Confronting Borderlands: Kenneth J. Kokroko '17 MLA
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For more than 75 years, the International Peace Garden (IPG), located in the scenic Turtle Mountains and straddling the United States-Canada border, has celebrated the peaceful coexistence between the two countries. Since its inception, the IPG has attracted hundreds of thousands of visitors from around the world and has expanded its programming to offer recreational activities and amenities, in addition to its stunning formal gardens.
In 1982, four Peace Towers were erected along the International Boundary Line to celebrate the IPG’s 50th anniversary and connect the U.S. and Canada. Since then, moisture has seeped into the poorly constructed cast-in-place concrete towers because of the extreme freeze and thaw conditions characterizing the region. Due to public safety concerns, the towers must be removed and the site redesigned. This project proposes a new monument to peace between nations and seeks to integrate the dismantled Peace Towers into the newly designed landscape.
The conceptual impetus for the project is undergirded by an interpretive approach integrating the life history of the Peace Towers into the design concept. The proposed design reacts to the characterization of the dilapidated Peace Towers as waste and attempts to reconfigure the pieces into a new monument that both challenges and celebrates the notion of peace between nations.
The proposed design offers visitors of all ages and abilities a variety of experiences and contrasts the formal gardens to the east with meandering pathways and native vegetation. Balance and formality are maintained through the creation of symmetry north and south of the International Boundary while the orthogonal layout of the proposed monument juxtaposes the naturalized landscape. The arbitrary boundary line is blurred by the sinuous water feature which traverses the monument and extends eastward to the formal gardens and ends at a reflecting pond located in the Peace Chapel lawn. Earthworks and plantings encompass the ruins of the Peace Towers, which have been left as they fell during demolition in reference to the history of the site.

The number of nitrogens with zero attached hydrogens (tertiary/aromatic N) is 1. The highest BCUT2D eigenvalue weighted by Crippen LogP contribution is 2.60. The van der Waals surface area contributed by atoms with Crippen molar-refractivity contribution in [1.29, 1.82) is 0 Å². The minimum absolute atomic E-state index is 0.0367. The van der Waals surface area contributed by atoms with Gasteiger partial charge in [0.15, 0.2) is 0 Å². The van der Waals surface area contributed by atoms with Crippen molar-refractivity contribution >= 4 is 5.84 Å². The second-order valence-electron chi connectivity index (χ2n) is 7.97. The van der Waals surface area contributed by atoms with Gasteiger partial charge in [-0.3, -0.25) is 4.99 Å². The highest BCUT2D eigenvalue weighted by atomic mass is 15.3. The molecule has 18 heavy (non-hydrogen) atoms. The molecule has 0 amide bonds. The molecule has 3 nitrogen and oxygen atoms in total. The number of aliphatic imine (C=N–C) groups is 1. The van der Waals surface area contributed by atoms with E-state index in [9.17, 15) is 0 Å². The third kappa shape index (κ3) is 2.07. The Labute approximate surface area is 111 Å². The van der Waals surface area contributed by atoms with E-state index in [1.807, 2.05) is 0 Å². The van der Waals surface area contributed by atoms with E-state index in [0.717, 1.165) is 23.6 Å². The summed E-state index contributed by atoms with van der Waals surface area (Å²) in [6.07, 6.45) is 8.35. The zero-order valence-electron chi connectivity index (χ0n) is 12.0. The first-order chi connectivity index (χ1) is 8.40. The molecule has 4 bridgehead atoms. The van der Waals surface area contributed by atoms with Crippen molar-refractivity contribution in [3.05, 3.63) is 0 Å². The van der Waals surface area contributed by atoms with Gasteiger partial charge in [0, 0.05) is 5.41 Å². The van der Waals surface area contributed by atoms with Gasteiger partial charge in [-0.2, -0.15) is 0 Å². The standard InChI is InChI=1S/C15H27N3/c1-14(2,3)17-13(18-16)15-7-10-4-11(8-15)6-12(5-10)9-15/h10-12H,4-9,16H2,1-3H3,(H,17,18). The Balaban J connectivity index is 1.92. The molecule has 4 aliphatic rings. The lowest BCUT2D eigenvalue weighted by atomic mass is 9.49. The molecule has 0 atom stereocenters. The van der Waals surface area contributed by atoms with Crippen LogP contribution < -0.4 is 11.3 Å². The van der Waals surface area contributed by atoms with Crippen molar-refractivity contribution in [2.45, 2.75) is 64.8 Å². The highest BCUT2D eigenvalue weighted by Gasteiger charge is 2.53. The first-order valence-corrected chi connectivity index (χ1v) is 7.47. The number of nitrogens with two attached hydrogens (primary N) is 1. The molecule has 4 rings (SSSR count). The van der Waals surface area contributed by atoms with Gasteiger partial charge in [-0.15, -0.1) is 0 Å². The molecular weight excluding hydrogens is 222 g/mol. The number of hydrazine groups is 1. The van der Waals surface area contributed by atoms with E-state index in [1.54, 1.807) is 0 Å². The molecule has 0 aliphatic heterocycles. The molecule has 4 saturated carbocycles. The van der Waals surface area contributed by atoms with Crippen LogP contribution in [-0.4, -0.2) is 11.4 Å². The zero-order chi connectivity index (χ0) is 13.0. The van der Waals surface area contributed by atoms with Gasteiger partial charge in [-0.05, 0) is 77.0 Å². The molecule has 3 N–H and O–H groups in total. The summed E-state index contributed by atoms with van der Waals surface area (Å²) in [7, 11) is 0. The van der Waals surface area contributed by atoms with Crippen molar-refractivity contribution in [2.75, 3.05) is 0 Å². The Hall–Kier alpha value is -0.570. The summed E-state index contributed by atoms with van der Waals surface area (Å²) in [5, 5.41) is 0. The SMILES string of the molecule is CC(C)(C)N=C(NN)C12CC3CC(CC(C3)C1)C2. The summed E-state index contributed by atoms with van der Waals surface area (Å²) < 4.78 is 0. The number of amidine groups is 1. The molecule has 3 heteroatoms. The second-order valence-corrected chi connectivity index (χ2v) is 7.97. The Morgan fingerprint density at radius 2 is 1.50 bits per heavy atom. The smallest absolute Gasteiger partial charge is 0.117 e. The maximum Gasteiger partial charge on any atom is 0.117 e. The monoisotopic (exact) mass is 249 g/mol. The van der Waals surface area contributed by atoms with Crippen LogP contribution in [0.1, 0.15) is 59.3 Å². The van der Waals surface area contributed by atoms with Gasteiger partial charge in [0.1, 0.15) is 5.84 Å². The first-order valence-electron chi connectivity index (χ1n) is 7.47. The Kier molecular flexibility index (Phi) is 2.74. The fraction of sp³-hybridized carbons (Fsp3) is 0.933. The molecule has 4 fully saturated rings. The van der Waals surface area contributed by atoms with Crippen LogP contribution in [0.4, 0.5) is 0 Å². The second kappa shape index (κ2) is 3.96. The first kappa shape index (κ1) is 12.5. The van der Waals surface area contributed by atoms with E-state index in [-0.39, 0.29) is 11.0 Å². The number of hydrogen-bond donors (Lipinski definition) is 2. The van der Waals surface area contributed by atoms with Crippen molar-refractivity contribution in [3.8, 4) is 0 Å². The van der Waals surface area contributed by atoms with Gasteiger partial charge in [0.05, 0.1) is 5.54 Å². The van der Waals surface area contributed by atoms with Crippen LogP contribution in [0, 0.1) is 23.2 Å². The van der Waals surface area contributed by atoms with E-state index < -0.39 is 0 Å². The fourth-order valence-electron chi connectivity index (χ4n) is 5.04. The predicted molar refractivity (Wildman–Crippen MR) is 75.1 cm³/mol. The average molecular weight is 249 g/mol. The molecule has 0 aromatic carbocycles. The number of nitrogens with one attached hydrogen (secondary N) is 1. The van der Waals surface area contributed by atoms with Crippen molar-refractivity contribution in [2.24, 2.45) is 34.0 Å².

The newly proposed peace monument rejects the grandiose vertical scale of the demolished Peace Towers and is tucked into mounding earthworks and the ruins from the previous monument. Straddling the International Boundary Line, the monument calls attention to barriers to peace that are often resultant from the establishment of arbitrary borders. Visitors are confronted with diametrically opposing walls which inhibit circulation and views across the boundary. The result is a guided progression through the site that ends at outlook platforms providing expansive views along the border line and to the surrounding landscape. To convey a sense of equality, a cornerstone of peace, the visitors’ experience of the monument is similar whether entering from the north or the south.
All images are by Kenneth J. Kokroko and may not be used or reproduced without express written permission of their creator.